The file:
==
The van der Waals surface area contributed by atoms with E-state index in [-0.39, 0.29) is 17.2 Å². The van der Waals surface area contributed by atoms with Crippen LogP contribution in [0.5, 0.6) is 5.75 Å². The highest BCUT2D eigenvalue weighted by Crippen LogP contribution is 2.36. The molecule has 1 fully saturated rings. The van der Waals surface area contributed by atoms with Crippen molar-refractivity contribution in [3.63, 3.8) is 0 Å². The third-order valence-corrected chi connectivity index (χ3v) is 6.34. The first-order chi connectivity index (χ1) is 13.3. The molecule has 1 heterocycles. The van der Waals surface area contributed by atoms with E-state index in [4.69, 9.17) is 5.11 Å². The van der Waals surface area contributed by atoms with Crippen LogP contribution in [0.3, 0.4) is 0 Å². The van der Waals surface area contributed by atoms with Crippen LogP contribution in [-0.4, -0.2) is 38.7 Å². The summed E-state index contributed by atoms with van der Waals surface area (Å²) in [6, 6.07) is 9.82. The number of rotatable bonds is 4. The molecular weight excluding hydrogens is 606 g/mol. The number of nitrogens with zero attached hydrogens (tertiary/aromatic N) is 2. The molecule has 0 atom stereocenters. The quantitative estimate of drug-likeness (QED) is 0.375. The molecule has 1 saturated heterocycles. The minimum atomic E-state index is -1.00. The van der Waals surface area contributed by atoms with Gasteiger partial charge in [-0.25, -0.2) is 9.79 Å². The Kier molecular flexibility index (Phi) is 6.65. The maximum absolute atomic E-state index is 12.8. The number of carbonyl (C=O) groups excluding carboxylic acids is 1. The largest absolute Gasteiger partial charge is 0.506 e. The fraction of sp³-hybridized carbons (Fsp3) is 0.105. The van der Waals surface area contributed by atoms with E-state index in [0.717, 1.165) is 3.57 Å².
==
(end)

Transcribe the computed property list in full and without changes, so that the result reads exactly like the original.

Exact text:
The van der Waals surface area contributed by atoms with E-state index in [-0.39, 0.29) is 17.2 Å². The van der Waals surface area contributed by atoms with Crippen LogP contribution in [0.5, 0.6) is 5.75 Å². The highest BCUT2D eigenvalue weighted by Crippen LogP contribution is 2.36. The molecule has 1 fully saturated rings. The van der Waals surface area contributed by atoms with Crippen molar-refractivity contribution in [3.63, 3.8) is 0 Å². The third-order valence-corrected chi connectivity index (χ3v) is 6.34. The first-order chi connectivity index (χ1) is 13.3. The molecule has 1 heterocycles. The van der Waals surface area contributed by atoms with E-state index in [4.69, 9.17) is 5.11 Å². The van der Waals surface area contributed by atoms with Crippen LogP contribution in [0.3, 0.4) is 0 Å². The van der Waals surface area contributed by atoms with Crippen LogP contribution in [-0.4, -0.2) is 38.7 Å². The summed E-state index contributed by atoms with van der Waals surface area (Å²) in [6, 6.07) is 9.82. The number of rotatable bonds is 4. The molecular weight excluding hydrogens is 606 g/mol. The number of nitrogens with zero attached hydrogens (tertiary/aromatic N) is 2. The molecule has 0 atom stereocenters. The quantitative estimate of drug-likeness (QED) is 0.375. The molecule has 1 saturated heterocycles. The minimum atomic E-state index is -1.00. The van der Waals surface area contributed by atoms with Gasteiger partial charge in [-0.25, -0.2) is 9.79 Å². The Kier molecular flexibility index (Phi) is 6.65. The maximum absolute atomic E-state index is 12.8. The number of carbonyl (C=O) groups excluding carboxylic acids is 1. The largest absolute Gasteiger partial charge is 0.506 e. The fraction of sp³-hybridized carbons (Fsp3) is 0.105. The van der Waals surface area contributed by atoms with E-state index in [0.717, 1.165) is 3.57 Å².